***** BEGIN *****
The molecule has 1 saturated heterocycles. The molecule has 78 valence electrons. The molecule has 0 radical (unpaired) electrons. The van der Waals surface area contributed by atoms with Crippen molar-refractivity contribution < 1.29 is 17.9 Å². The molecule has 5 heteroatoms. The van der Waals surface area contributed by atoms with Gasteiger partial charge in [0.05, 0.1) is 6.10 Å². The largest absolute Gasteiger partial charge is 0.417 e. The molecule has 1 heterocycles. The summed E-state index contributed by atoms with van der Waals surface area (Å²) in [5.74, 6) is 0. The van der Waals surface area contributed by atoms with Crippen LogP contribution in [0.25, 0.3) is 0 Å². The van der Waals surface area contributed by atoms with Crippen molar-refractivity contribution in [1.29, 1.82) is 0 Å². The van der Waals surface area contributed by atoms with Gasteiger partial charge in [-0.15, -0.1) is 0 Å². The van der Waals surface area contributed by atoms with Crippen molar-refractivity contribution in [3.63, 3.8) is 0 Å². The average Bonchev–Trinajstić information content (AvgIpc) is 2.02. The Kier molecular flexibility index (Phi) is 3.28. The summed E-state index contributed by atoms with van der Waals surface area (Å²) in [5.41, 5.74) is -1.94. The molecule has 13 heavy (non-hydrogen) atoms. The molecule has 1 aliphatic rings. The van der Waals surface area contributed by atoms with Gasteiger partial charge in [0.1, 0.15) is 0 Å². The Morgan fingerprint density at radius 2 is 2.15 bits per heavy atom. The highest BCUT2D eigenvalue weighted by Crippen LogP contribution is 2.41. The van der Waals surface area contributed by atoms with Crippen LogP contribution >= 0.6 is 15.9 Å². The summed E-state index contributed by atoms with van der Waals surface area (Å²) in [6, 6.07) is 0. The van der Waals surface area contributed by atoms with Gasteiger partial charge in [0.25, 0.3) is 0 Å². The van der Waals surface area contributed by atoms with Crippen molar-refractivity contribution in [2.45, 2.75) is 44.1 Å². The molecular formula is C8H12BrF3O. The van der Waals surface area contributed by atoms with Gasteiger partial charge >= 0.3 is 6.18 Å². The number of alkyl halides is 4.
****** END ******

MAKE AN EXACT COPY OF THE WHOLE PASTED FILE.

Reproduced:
The molecule has 1 saturated heterocycles. The molecule has 78 valence electrons. The molecule has 0 radical (unpaired) electrons. The van der Waals surface area contributed by atoms with Crippen molar-refractivity contribution < 1.29 is 17.9 Å². The molecule has 5 heteroatoms. The van der Waals surface area contributed by atoms with Gasteiger partial charge in [0.05, 0.1) is 6.10 Å². The largest absolute Gasteiger partial charge is 0.417 e. The molecule has 1 heterocycles. The summed E-state index contributed by atoms with van der Waals surface area (Å²) in [5.74, 6) is 0. The van der Waals surface area contributed by atoms with Crippen LogP contribution in [0.25, 0.3) is 0 Å². The van der Waals surface area contributed by atoms with Crippen molar-refractivity contribution in [1.29, 1.82) is 0 Å². The van der Waals surface area contributed by atoms with Gasteiger partial charge in [-0.15, -0.1) is 0 Å². The van der Waals surface area contributed by atoms with Crippen molar-refractivity contribution in [3.63, 3.8) is 0 Å². The average Bonchev–Trinajstić information content (AvgIpc) is 2.02. The Kier molecular flexibility index (Phi) is 3.28. The summed E-state index contributed by atoms with van der Waals surface area (Å²) in [5.41, 5.74) is -1.94. The molecule has 13 heavy (non-hydrogen) atoms. The molecule has 1 aliphatic rings. The van der Waals surface area contributed by atoms with Gasteiger partial charge in [0.1, 0.15) is 0 Å². The Morgan fingerprint density at radius 2 is 2.15 bits per heavy atom. The highest BCUT2D eigenvalue weighted by Crippen LogP contribution is 2.41. The van der Waals surface area contributed by atoms with Crippen LogP contribution >= 0.6 is 15.9 Å². The summed E-state index contributed by atoms with van der Waals surface area (Å²) in [6, 6.07) is 0. The van der Waals surface area contributed by atoms with Gasteiger partial charge in [0.25, 0.3) is 0 Å². The van der Waals surface area contributed by atoms with Crippen molar-refractivity contribution in [2.45, 2.75) is 44.1 Å². The molecular formula is C8H12BrF3O. The van der Waals surface area contributed by atoms with Gasteiger partial charge >= 0.3 is 6.18 Å². The number of alkyl halides is 4.